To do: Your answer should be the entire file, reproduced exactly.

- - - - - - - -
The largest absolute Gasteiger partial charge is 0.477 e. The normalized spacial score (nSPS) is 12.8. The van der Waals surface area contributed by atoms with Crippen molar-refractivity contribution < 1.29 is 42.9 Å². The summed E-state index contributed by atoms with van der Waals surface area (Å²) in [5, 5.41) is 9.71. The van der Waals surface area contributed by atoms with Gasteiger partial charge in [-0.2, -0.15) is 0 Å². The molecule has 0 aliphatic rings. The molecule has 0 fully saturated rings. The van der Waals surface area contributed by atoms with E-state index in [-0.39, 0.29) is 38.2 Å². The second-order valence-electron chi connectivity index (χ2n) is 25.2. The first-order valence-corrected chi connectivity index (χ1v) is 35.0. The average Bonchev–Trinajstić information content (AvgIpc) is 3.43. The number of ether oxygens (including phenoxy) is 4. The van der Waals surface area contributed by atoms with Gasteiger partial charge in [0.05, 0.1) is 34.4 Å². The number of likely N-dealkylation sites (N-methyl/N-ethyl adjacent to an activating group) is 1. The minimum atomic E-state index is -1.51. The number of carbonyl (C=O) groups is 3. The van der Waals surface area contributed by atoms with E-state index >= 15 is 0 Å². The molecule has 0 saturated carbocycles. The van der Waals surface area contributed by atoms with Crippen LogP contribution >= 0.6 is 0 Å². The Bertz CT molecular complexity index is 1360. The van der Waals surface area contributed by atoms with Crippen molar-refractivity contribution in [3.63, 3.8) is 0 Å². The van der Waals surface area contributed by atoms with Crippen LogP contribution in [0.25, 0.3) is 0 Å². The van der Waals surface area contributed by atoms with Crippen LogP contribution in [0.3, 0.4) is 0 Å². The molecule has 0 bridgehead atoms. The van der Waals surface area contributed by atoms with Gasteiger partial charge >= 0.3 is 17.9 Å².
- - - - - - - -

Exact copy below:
The largest absolute Gasteiger partial charge is 0.477 e. The normalized spacial score (nSPS) is 12.8. The van der Waals surface area contributed by atoms with Crippen molar-refractivity contribution < 1.29 is 42.9 Å². The summed E-state index contributed by atoms with van der Waals surface area (Å²) in [5, 5.41) is 9.71. The van der Waals surface area contributed by atoms with Gasteiger partial charge in [-0.2, -0.15) is 0 Å². The molecule has 0 aliphatic rings. The molecule has 0 fully saturated rings. The van der Waals surface area contributed by atoms with E-state index in [-0.39, 0.29) is 38.2 Å². The second-order valence-electron chi connectivity index (χ2n) is 25.2. The first-order valence-corrected chi connectivity index (χ1v) is 35.0. The average Bonchev–Trinajstić information content (AvgIpc) is 3.43. The number of ether oxygens (including phenoxy) is 4. The van der Waals surface area contributed by atoms with Gasteiger partial charge in [0.05, 0.1) is 34.4 Å². The number of likely N-dealkylation sites (N-methyl/N-ethyl adjacent to an activating group) is 1. The minimum atomic E-state index is -1.51. The number of carbonyl (C=O) groups is 3. The van der Waals surface area contributed by atoms with E-state index >= 15 is 0 Å². The molecule has 0 saturated carbocycles. The van der Waals surface area contributed by atoms with Crippen LogP contribution >= 0.6 is 0 Å². The Bertz CT molecular complexity index is 1360. The van der Waals surface area contributed by atoms with Crippen molar-refractivity contribution in [3.63, 3.8) is 0 Å². The van der Waals surface area contributed by atoms with Crippen LogP contribution in [0.25, 0.3) is 0 Å². The van der Waals surface area contributed by atoms with Crippen LogP contribution in [0.3, 0.4) is 0 Å². The molecule has 0 bridgehead atoms. The van der Waals surface area contributed by atoms with Gasteiger partial charge >= 0.3 is 17.9 Å².